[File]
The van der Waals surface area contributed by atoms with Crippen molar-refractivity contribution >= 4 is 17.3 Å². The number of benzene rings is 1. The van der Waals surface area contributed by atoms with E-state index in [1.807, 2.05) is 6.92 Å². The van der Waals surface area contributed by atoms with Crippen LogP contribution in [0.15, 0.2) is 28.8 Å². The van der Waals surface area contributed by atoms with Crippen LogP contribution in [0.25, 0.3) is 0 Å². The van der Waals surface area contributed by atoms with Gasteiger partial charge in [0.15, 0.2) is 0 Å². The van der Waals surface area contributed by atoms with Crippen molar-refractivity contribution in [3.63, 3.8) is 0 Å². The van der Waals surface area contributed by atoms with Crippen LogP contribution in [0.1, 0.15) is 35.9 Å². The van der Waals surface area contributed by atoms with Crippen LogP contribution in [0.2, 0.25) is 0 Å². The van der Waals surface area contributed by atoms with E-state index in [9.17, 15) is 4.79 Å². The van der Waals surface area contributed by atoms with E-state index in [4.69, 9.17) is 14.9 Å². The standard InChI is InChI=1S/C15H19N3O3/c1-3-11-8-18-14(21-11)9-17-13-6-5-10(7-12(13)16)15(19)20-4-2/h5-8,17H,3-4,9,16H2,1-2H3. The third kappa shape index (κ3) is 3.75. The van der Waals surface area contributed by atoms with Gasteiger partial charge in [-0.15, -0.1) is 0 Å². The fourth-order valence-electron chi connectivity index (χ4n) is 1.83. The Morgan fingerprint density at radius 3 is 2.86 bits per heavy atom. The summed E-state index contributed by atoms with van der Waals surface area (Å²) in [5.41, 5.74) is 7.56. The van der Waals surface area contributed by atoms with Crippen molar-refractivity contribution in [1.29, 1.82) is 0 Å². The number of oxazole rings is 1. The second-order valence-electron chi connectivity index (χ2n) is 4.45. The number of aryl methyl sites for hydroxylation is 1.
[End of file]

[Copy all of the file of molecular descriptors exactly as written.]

The van der Waals surface area contributed by atoms with Crippen molar-refractivity contribution >= 4 is 17.3 Å². The number of benzene rings is 1. The van der Waals surface area contributed by atoms with E-state index in [1.807, 2.05) is 6.92 Å². The van der Waals surface area contributed by atoms with Crippen LogP contribution in [0.15, 0.2) is 28.8 Å². The van der Waals surface area contributed by atoms with Crippen LogP contribution in [0.25, 0.3) is 0 Å². The van der Waals surface area contributed by atoms with Gasteiger partial charge in [0.15, 0.2) is 0 Å². The van der Waals surface area contributed by atoms with Crippen molar-refractivity contribution in [3.63, 3.8) is 0 Å². The van der Waals surface area contributed by atoms with Crippen LogP contribution in [0.1, 0.15) is 35.9 Å². The van der Waals surface area contributed by atoms with Crippen LogP contribution in [0.2, 0.25) is 0 Å². The van der Waals surface area contributed by atoms with E-state index in [9.17, 15) is 4.79 Å². The van der Waals surface area contributed by atoms with E-state index in [4.69, 9.17) is 14.9 Å². The standard InChI is InChI=1S/C15H19N3O3/c1-3-11-8-18-14(21-11)9-17-13-6-5-10(7-12(13)16)15(19)20-4-2/h5-8,17H,3-4,9,16H2,1-2H3. The third kappa shape index (κ3) is 3.75. The van der Waals surface area contributed by atoms with Gasteiger partial charge in [-0.15, -0.1) is 0 Å². The fourth-order valence-electron chi connectivity index (χ4n) is 1.83. The Morgan fingerprint density at radius 3 is 2.86 bits per heavy atom. The summed E-state index contributed by atoms with van der Waals surface area (Å²) in [5.41, 5.74) is 7.56. The van der Waals surface area contributed by atoms with Crippen molar-refractivity contribution in [1.29, 1.82) is 0 Å². The number of oxazole rings is 1. The second-order valence-electron chi connectivity index (χ2n) is 4.45. The number of aryl methyl sites for hydroxylation is 1.